The toxic alternatives to natural fibers.
Exerpt from The Emperor Wears No Clothes by Jack Herer.
The late 1920s and 1930s saw continuing consolidation of power into the hands of a few large steel, oil, and chemical (munitions) companies. The U.S. federal government placed much of the textile production for the domestic economy in the hands of their chief munitions maker, DuPont.
The processing of nitrating cellulose into explosives is very similar to the process for nitrating cellulose into synthetic fibers and plastics. Rayon, the first synthetic fiber, is simply stabilized guncotton, or nitrated cloth, the basic explosive of the 19th century. [This is incorrect; see correction below.]
Correction: Rayon is not nitrated cellulose. It is cellulose acetate which is in no way an explosive. Years ago, movie film was made of celluloid, the name for cellulose nitrate. There were many disastrous movie theater fires in projection booths when the film would jam and the heat from the arc lamp would ignite the cellulose nitrate (or celluloid) film and cause an explosive fire of all the film in the booth. One of the first uses of cellulose acetate was in the manufacture of film base material which was dubbed “safety film” as it would not burn explosively as did the celluloid film.
About the only thing made today of celluloid is ping pong balls for the reason that cellulose nitrate, or celluloid, is stronger than any of the similar plastic materials. There are other cellulose plastics, or cellulosics, Cellulose acetate butyrtate, which is used in automobile taillights, and cellulose acetate propionate known for its toughness.
“Synthetic plastics find application in fabricating a wide variety of articles, many of which in the past were made from natural products,” beamed Lammot DuPont (Popular Mechanics, June 1939, pg. 805).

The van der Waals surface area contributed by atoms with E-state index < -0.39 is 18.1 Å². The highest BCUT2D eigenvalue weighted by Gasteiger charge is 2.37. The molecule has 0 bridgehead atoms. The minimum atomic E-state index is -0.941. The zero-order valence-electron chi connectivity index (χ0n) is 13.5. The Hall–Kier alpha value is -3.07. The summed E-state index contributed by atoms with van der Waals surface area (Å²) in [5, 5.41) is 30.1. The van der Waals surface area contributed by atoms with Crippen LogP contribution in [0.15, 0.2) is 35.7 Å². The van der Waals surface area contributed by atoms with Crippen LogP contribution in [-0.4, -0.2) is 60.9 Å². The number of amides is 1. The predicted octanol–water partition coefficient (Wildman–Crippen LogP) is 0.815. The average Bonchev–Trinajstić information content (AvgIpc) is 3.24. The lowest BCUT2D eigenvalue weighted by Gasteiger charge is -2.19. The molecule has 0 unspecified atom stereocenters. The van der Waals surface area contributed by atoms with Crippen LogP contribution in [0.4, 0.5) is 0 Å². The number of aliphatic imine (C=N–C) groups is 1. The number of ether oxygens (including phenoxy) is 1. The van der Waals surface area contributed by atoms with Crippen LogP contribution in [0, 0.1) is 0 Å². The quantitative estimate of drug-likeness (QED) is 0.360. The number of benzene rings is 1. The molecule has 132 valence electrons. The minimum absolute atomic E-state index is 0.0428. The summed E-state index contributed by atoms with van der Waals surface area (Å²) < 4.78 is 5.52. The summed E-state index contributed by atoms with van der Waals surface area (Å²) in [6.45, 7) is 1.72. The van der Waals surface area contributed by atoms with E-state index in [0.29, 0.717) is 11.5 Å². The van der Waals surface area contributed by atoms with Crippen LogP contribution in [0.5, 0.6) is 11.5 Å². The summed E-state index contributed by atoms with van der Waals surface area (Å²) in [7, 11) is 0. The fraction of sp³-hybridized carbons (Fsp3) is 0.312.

“Consider our natural resources,” the president of DuPont continued, “The chemist has aided in conserving natural resources by developing synthetic products to supplement or wholly replace natural products.”
DuPont’s scientists were the world’s leading researchers into the processes of nitrating cellulose and were in fact the largest processor of cellulose in the nation in this era.
The February, 1938, Popular Mechanics article stated “Thousands of tons of hemp hurds are used every year by one large powder company for the manufacture of dynamite and TNT.” History shows that DuPont had largely cornered the market in explosives by buying up and consolidating the smaller blasting companies in the late 1800s. By 1902 they controlled about two-thirds of industry output.
They were the largest powder company, supplying 40% of the munitions for the allies in W.W.I. As cellulose and fiber researchers, DuPont’s chemists knew hemp’s true value better than anyone else. The value of hemp goes far beyond line fibers; although recognized for linen, canvas, netting, and cordage, these long fibers are only 20% of the hemp-stalks’ weight. 80% of the hemp is in the 77% cellulose hurd, and this was the most abundant, cleanest resource of cellulose (fiber) for paper, plastics, and even rayon.